CD160 NK cell-activating receptor is a glycosyl-phosphatidylinositol- anchored molecule that, upon specific engagement, triggers both cytotoxicity and a unique cytokine production [IFN-γ, tumor necrosis factor-α (TNF-α) and IL-6] through an undefined signaling pathway. In the current study, we have identified several signaling molecules recruited after mAb-specific CD160 engagement in freshly isolated human circulating NK cells. Using confocal microscopy, we found that CD160 engagement induces the recruitment and co-localization of phosphorylated molecules with redistributed, capped CD160 at the cell surface. We then demonstrated that phosphatidylinositol 3-kinase (PI3K) signaling molecule is required for CD160-mediated cytotoxicity and cytokine release. First, we observed by confocal microscopy that engagement of CD160 induces its polarization and co-localization with PI3K. Second, we showed that pharmacological inhibitors of PI3K abrogate both CD160-mediated cytotoxicity and IFN-γ, TNF-α and IL-6 cytokine release. We further found that CD160 engagement induced marked phosphorylation of Akt, as evidenced by western blotting. We identified additional CD160-mediated signaling molecules recruited downstream and upstream of PI3K. Both induction of phosphorylated ERK molecules after CD160-specific engagement and prevention of CD160-induced cytokine release by MEK pharmacological inhibitor indicate that ERK downstream pathway is implicated. Similarly, we identified that Syk molecule upstream of PI3K is involved in the signaling cascade mediated by CD160 engagement. Two different Syk-specific inhibitors blocked CD160-mediated cytokine release, and CD160-specific engagement induced the enhancement of phosphorylated Syk proteins. These data demonstrate that PI3K is a crucial signaling element for both effector functions of the CD160 NK cell-activating receptor.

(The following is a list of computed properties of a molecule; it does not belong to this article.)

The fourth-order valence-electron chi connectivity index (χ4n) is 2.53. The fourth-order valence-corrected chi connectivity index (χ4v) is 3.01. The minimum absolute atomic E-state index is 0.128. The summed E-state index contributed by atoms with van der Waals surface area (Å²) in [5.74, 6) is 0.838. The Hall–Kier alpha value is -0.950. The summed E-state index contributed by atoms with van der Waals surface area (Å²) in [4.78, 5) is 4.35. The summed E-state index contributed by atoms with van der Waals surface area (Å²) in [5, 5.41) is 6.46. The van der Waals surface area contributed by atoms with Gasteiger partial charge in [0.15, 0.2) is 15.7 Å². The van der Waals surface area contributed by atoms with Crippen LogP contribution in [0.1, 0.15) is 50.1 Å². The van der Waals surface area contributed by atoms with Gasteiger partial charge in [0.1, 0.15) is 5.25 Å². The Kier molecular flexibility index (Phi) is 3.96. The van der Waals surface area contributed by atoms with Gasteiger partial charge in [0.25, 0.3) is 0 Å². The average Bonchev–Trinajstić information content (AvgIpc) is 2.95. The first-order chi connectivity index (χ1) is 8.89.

ASJC Scopus subject areas
- Immunology and Allergy